Examine another LDraw assembly, of a Technics beam connected to a Technics bearing brick:
The top of the yellow beam is slightly lower than the top of the red bearing brick, and the bottom of it clears the knobs on the plate. This is easier to observe in a frontal view:
Real knobs are 1.8mm high and not 1.6mm as in the LDraw models. But as the bearing holes are at 5.8mm from the bottom, not 5.6mm, in reality too the yellow beam clears the knobs, but its top is flush with the top of the bearing brick, which it fails to be in LDraw.
LDD, Lego’s own 3D program for building models has a wonderful function for making instructions for anything you build in it. Truly difficult to do, and great work. But some of its parts are wrong.
Look at this LDD assembly of a 40 tooth gear meshing with a 24 tooth gear:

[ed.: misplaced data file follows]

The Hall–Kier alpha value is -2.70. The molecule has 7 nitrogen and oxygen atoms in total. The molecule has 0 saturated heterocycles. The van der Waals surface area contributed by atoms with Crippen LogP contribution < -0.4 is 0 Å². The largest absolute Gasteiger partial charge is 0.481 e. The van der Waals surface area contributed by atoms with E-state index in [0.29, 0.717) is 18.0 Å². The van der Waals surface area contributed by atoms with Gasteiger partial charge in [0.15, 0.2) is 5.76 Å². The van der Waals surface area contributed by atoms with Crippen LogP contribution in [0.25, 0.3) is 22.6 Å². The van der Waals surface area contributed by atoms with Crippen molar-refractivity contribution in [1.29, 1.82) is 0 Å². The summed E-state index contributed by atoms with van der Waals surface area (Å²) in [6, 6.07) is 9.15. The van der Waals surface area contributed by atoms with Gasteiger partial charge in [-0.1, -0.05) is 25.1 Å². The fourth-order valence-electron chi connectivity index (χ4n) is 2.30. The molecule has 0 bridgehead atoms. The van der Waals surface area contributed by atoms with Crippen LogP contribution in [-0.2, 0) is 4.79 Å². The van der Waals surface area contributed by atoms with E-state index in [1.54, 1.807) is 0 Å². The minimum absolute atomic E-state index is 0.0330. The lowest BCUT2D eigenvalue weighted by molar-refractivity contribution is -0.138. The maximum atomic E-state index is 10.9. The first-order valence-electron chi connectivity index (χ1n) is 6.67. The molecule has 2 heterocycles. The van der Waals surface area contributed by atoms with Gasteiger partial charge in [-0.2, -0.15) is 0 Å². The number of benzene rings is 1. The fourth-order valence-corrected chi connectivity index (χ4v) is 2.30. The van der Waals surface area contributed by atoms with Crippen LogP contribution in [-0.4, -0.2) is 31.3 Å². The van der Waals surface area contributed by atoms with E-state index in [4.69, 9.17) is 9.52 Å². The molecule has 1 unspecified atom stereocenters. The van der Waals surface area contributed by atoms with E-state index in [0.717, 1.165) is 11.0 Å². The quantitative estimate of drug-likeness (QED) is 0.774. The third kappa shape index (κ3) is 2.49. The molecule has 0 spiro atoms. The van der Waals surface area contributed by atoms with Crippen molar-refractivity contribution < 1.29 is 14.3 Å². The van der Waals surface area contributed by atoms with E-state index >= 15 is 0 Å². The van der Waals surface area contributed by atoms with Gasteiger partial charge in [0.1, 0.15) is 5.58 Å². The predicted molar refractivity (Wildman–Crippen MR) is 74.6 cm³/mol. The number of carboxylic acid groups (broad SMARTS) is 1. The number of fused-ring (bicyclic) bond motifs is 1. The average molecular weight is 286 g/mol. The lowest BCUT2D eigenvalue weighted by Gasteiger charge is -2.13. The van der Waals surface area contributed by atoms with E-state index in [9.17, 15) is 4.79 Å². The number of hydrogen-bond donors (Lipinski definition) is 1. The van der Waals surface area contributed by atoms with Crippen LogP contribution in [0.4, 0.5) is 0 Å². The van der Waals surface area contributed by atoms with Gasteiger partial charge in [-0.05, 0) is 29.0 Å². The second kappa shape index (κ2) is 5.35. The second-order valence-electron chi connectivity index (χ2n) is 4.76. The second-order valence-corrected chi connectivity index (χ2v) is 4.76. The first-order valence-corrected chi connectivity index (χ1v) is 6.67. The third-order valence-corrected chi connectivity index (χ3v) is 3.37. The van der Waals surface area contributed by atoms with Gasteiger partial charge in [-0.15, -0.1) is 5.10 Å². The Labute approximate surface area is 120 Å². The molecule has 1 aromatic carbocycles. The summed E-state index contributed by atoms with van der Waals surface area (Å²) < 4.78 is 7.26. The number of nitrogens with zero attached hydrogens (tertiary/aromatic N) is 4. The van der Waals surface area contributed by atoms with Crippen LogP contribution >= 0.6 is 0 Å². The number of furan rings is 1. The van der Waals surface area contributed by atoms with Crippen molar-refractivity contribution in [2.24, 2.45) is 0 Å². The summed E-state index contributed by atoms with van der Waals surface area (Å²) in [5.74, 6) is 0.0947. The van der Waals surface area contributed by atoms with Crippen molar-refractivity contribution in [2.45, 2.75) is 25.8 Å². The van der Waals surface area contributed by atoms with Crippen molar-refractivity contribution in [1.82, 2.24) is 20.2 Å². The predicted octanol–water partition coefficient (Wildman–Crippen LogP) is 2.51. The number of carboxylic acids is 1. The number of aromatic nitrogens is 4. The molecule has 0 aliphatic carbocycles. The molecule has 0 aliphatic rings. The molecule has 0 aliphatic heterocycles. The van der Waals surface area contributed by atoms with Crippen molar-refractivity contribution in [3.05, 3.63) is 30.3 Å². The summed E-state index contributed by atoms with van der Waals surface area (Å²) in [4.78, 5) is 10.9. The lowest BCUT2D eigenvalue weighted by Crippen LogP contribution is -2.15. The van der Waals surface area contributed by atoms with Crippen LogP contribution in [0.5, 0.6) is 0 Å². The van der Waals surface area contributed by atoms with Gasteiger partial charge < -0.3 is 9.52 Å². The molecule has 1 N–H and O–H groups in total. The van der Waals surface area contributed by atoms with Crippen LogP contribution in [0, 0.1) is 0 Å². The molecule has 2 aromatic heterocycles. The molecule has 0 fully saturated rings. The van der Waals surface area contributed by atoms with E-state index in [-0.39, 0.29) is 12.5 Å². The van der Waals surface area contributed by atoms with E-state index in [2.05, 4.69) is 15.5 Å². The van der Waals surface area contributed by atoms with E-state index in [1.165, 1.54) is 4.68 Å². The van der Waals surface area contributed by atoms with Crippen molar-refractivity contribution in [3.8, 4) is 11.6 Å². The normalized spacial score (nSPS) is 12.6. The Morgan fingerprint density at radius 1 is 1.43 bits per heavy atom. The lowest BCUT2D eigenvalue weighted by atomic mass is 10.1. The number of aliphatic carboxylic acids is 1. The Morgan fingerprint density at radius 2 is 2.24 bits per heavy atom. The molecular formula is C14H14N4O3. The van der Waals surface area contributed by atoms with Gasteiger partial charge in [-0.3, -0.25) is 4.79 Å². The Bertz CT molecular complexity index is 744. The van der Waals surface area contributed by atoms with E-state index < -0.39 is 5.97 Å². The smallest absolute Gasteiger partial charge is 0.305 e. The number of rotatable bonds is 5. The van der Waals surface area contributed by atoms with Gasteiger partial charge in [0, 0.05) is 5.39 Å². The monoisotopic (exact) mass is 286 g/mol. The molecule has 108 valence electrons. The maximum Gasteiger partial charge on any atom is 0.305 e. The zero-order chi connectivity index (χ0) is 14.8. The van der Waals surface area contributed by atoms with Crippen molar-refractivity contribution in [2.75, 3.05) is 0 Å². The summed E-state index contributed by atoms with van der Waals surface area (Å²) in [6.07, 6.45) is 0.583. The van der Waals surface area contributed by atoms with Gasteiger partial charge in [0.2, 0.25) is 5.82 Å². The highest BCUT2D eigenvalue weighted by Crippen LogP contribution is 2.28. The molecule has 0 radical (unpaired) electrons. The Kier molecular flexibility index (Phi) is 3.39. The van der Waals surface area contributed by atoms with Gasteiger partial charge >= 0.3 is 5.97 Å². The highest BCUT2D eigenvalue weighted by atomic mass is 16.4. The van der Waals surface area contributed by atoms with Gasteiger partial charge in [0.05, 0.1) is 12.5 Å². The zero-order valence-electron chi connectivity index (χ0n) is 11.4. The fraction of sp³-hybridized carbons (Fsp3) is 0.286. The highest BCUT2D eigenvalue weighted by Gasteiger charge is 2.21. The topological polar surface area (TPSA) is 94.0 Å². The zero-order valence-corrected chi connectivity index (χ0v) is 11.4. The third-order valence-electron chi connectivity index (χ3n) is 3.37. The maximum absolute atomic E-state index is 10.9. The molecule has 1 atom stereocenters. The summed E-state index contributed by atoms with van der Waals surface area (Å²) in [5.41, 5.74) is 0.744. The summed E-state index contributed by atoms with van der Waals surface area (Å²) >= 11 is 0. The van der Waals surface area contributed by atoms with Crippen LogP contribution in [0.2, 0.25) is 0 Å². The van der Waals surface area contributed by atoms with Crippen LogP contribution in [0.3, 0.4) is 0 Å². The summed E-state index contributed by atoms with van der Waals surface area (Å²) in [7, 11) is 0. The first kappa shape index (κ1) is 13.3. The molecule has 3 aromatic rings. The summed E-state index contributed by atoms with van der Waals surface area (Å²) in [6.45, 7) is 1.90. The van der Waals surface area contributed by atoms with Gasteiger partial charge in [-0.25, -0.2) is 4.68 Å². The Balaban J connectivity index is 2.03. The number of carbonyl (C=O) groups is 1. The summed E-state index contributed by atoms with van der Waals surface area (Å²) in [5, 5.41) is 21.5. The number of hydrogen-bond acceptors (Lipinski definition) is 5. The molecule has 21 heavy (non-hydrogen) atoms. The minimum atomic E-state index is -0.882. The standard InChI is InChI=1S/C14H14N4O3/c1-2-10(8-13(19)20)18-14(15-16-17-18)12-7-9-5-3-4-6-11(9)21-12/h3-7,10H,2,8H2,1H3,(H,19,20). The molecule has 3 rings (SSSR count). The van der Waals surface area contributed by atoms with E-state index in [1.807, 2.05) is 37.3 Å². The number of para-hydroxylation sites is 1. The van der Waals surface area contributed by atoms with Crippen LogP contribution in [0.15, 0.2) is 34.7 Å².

Both axles are exactly aligned (rotation angle 0º relative to the Technics bearing brick) and the two gears seem to mesh.
But that cannot be so. The teeth on the LDD model of the 40 tooth gear are not like on a real wheel, they are rotated relative to the wheel’s body by half a tooth! Observe the position of the teeth relative to the bars at 45º. Real Lego 40 tooth wheels look like this (though in the image below they are also 3D models):
I aligned the axles also with zero rotation, showing that the teeth would not mesh but overlap. In real Lego one of the axles would have to be turned slightly, the positions would have to be like:
Now the teeth mesh properly, but the 24 tooth wheel has been rotated by half a tooth, i.e. over 360/24/2=7.5º